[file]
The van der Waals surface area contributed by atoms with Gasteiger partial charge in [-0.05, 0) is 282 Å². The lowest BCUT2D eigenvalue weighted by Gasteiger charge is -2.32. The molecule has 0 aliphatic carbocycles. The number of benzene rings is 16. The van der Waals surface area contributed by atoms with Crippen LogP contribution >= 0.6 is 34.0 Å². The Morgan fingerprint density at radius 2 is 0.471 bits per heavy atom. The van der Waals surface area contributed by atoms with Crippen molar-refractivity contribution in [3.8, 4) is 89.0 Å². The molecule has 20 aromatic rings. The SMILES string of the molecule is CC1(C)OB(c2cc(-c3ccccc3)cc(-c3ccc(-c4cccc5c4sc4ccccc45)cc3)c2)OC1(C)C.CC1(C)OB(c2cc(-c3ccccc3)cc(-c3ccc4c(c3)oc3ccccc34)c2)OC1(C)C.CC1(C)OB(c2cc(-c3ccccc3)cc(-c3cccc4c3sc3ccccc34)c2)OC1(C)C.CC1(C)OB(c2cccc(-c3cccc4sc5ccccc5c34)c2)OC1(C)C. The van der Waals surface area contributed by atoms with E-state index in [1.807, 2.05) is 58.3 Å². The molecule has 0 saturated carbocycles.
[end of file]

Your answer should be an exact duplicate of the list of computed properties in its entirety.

The van der Waals surface area contributed by atoms with Gasteiger partial charge in [-0.05, 0) is 282 Å². The lowest BCUT2D eigenvalue weighted by Gasteiger charge is -2.32. The molecule has 0 aliphatic carbocycles. The number of benzene rings is 16. The van der Waals surface area contributed by atoms with Crippen LogP contribution >= 0.6 is 34.0 Å². The Morgan fingerprint density at radius 2 is 0.471 bits per heavy atom. The van der Waals surface area contributed by atoms with Crippen molar-refractivity contribution in [3.8, 4) is 89.0 Å². The molecule has 20 aromatic rings. The SMILES string of the molecule is CC1(C)OB(c2cc(-c3ccccc3)cc(-c3ccc(-c4cccc5c4sc4ccccc45)cc3)c2)OC1(C)C.CC1(C)OB(c2cc(-c3ccccc3)cc(-c3ccc4c(c3)oc3ccccc34)c2)OC1(C)C.CC1(C)OB(c2cc(-c3ccccc3)cc(-c3cccc4c3sc3ccccc34)c2)OC1(C)C.CC1(C)OB(c2cccc(-c3cccc4sc5ccccc5c34)c2)OC1(C)C. The van der Waals surface area contributed by atoms with E-state index in [1.807, 2.05) is 58.3 Å². The molecule has 0 saturated carbocycles.